Greek Titan


Pallas was a son of the Titan Crius and his wife Eurybia and was often numbered among the Titans himself. He married Styx, an Oceanid associated with the Underworld, with whom he fathered Zelos, Nike, Kratos, and Bia.

Top Questions

  • Was Pallas a Titan?

    Pallas was not one of the original twelve Titans born to Gaia and Uranus, but he was the child of one of those Titans (Crius) and was thus sometimes called a Titan as well.

  • Who were Pallas’ children?

    Pallas was usually called the father of four personifications linked with war and violence: Zelos (“Rivalry”), Nike (“Victory”), Kratos (“Strength”), and Bia (“Force”).



The name “Pallas” (Greek Πάλλας, translit. Pallas) was sometimes interpreted as meaning “maiden” in antiquity, as it was a common epithet of the goddess Athena.[1] Other early sources derived the name from the Greek verb pallō, meaning “shake.”[2] However, the true etymology of the name is unknown and may be pre-Greek.[3]


  • English
    PallasΠάλλας (translit. Pallas)
  • Phonetic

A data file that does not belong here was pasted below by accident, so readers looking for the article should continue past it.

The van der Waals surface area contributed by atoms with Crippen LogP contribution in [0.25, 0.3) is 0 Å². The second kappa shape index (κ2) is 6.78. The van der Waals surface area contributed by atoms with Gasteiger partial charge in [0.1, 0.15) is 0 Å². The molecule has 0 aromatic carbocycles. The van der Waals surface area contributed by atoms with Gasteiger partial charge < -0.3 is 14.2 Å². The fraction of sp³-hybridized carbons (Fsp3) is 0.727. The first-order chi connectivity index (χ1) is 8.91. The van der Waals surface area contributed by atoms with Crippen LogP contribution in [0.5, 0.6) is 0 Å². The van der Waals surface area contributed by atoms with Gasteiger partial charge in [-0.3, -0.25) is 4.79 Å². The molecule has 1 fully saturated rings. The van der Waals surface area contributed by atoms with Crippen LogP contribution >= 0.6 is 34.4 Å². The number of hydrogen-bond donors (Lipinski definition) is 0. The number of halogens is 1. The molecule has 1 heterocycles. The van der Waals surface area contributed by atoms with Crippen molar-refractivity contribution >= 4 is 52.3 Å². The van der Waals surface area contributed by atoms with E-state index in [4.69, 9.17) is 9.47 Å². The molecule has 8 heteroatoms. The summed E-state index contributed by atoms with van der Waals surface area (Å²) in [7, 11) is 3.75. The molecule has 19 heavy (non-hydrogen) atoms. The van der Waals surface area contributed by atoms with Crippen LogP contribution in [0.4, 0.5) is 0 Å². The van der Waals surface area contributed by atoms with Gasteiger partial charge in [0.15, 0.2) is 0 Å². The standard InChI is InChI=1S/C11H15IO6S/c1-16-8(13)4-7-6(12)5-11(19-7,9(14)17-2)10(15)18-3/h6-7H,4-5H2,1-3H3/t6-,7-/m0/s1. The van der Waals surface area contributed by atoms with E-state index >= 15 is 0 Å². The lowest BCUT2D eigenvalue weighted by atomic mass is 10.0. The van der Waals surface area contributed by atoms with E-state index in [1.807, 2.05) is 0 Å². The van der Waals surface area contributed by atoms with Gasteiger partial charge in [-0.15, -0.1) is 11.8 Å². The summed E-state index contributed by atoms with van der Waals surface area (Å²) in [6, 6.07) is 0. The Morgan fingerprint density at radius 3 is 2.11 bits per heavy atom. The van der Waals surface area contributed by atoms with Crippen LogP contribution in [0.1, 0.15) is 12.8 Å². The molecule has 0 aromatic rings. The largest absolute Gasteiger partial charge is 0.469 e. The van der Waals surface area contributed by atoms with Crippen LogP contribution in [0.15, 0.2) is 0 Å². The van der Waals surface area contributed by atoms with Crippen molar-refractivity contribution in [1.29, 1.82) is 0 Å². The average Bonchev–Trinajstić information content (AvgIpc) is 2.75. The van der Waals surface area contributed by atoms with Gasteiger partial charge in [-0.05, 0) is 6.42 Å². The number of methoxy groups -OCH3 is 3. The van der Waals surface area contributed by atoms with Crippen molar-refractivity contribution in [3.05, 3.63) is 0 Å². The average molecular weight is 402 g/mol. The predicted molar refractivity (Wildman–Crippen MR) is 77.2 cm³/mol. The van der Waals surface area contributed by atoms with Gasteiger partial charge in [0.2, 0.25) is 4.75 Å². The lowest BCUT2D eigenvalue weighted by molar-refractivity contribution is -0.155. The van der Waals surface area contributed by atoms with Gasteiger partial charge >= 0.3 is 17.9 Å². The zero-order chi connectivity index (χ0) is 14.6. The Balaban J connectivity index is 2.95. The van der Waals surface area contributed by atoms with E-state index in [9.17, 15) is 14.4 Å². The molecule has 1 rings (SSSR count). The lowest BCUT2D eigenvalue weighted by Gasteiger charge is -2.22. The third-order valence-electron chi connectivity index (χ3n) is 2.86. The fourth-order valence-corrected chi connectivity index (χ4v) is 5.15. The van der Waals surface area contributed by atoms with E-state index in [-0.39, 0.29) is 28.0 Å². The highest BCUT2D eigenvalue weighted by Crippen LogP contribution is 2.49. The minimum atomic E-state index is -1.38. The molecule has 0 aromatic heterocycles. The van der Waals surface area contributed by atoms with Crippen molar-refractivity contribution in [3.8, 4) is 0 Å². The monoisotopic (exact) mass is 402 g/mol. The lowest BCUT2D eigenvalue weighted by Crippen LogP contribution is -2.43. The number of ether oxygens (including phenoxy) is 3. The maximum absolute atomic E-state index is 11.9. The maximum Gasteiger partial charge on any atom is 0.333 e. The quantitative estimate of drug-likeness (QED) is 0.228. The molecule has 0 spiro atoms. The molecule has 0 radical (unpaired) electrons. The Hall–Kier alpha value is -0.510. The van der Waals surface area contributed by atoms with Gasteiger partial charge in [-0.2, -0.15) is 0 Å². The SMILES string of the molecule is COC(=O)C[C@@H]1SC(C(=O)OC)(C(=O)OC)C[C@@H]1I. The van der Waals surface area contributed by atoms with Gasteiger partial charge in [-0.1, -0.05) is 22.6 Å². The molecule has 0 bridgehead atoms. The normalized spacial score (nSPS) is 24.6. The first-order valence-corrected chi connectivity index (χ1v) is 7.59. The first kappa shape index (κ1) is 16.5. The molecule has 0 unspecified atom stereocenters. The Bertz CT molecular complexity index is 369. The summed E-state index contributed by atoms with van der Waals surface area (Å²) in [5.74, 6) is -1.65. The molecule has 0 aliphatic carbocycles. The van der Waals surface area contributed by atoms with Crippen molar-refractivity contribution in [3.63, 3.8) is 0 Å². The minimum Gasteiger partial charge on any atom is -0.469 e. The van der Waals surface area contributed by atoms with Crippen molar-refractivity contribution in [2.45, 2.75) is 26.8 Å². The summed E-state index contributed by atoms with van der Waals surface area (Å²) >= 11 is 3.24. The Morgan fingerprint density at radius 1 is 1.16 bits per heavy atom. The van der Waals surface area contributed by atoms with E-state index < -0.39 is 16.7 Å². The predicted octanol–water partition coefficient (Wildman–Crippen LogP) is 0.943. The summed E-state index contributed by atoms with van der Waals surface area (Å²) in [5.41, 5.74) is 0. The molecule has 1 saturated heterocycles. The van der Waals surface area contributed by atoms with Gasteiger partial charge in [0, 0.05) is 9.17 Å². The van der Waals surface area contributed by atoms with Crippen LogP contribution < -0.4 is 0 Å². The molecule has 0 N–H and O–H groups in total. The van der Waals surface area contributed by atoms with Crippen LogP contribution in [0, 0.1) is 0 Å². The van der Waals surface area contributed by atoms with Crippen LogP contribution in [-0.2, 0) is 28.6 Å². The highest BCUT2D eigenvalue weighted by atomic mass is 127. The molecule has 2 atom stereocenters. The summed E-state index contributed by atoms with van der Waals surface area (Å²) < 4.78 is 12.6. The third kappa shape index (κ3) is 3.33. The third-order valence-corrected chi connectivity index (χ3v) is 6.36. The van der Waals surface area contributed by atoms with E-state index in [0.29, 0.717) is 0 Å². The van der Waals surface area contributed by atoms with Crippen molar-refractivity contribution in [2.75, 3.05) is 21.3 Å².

[PAL-uhs]/ˈpæl əs/


Pallas was one of the sons of Crius, a Titan, and Eurybia, a daughter of Gaia and Pontus. He had two brothers, Astraeus and Perses.[4]

Pallas married Styx, an Oceanid who gave her name to one of the rivers of the Underworld. Together they had four children, each a personification of a different aspect of war or violence: Zelos (“Rivalry”), Nike (“Victory”), Kratos (“Strength”), and Bia (“Force”).[5] According to the Roman mythographer Hyginus, Pallas and Styx were also the parents of Scylla, the Fountains, and the Lakes.[6] Other sources made Pallas the father of Eos[7] or Selene.[8]

Family Tree

  • Parents
    • Eurybia
  • Siblings
  • Consorts
    • Styx
  • Children
    • Nike
    • Bia
    • Kratos
    • Zelos


Pallas, like his brothers Astraeus and Perses, does not have a mythology of his own. Instead, he serves a genealogical function as the husband of Styx and the father of a handful of divine personifications.